Ed Lehman, a leader in peace and economic justice.
Ed Lehman has spent his entire adult life as a participant in struggles for peace and economic justice. As a teenager, Ed became active in the peace movement opposing the Vietnam War. In the half century since, he has taken an active and often leading role in many local, national and international campaigns as a member of numerous organizations including trade unions, peace and solidarity movements and local governments.
In 1976, at the age of twenty-two, Ed was the youngest candidate for Regina City Council as a member of the Committee of Progressive Electors, a slate stressing empowerment for working people, women and Indigenous Peoples. For decades, Ed has been a prominent public spokesperson on issues of peace and social justice. In addition to his activities in the labour movement and civic politics, Ed remained active in the peace and solidarity movements; especially with the Regina Peace Council for which he served as President and Vice-President on several occasions during the mid to late 1980's. Ed views nuclear war and global destruction from climate catastrophe as the two greatest threats facing humankind today. He is currently a leading activist in the national No Fighter Jets Coalition, the national Campaign to Free Meng Wangzhou and the national Boycott, Divestment, Sanctions Coalition (working for justice for Palestinians).
What does global citizenship mean to me?
Global citizenship to me means being concerned about humanity, and the world environment, and acting in solidarity with others to build a more just, equitable, peaceful, sustainable world that is free of discrimination, racism, hatred, and war.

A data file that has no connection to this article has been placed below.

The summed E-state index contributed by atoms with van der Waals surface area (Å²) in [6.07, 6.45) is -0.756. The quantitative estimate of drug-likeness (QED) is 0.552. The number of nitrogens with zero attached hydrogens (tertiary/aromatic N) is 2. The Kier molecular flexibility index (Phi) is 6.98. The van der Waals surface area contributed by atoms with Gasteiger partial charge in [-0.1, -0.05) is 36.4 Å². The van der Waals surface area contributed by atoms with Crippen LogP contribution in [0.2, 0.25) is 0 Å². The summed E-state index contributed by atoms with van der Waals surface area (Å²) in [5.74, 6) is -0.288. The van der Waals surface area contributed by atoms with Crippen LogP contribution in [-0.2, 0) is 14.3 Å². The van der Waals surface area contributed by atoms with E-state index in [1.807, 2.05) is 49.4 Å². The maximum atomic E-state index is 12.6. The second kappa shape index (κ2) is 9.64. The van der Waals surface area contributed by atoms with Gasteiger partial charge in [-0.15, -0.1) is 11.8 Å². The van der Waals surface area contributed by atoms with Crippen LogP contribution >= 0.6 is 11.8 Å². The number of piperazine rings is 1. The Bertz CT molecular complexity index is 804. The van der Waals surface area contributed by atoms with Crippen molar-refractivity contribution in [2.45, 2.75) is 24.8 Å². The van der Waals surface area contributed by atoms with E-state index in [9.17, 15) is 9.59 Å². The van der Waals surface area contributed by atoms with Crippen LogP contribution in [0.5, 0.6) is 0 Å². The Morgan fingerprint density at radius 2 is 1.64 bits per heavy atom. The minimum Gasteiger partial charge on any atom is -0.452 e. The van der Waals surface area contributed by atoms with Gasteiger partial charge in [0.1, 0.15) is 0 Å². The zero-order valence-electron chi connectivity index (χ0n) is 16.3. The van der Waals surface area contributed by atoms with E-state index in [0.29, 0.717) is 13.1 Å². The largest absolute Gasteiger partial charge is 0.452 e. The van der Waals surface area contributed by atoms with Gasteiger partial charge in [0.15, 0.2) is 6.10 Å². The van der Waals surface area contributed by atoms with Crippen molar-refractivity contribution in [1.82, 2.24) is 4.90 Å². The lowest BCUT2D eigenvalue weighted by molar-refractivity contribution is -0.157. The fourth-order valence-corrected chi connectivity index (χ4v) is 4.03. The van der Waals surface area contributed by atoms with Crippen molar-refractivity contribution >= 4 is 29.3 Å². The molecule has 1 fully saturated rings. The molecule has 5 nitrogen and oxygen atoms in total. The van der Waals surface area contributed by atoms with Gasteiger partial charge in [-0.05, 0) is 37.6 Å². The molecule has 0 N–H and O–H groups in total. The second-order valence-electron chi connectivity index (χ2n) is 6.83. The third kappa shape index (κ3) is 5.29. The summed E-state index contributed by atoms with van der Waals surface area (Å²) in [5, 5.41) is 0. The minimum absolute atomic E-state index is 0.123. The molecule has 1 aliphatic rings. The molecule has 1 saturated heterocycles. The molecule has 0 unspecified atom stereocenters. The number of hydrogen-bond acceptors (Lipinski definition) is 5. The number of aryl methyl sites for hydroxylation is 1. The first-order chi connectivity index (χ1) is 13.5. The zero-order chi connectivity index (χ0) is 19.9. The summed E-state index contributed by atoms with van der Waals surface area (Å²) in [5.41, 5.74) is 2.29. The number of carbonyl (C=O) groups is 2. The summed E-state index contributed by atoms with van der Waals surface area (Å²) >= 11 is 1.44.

Where do you find your inspiration?
As a young person I found my inspiration in the legacy of outstanding world citizens; primarily those who founded the World Peace Council and launched the first campaign, the Stockholm Appeal, to ban the bomb. Nationally, I was impressed with the work for peace and justice by Reverend James G. Endicott, co-founder of the Canadian Peace Congress and its first president; and Reverend John Hanley Morgan, its second president. As an educator I was very inspired by the work of the Brazilian author and educator, Paulo Freire. As an older peace activist I am inspired by people of all ages working for global cooperation, peace, and justice. I am inspired by 11-year-old environmentalist filmmaker Maria Marshall of Barbados and 17 year old Greta Thunberg of Sweden. I am inspired by Beatrice Fihn, Executive Director of the International Campaign to Abolish Nuclear Weapons (38); Setsuko Thurlow, ICAN campaigner, (88); and Alfred Marder, President of the U.S. Peace Council (98). And last, but not least, I am inspired by my colleagues in the Regina Peace Council, PeaceQuest Regina, and Making Peace Vigil.
What do you see as one of the most encouraging or innovative trends that is creating positive change in our world right now?
The trend of countries to sign the Treaty on the Prohibition of Nuclear Weapons (TPNW) is very encouraging. It is the first legally binding international agreement to comprehensively prohibit nuclear weapons with the ultimate goal being their total elimination and will enter into force on 22nd January 2021. This marks a new chapter in the fight for nuclear disarmament.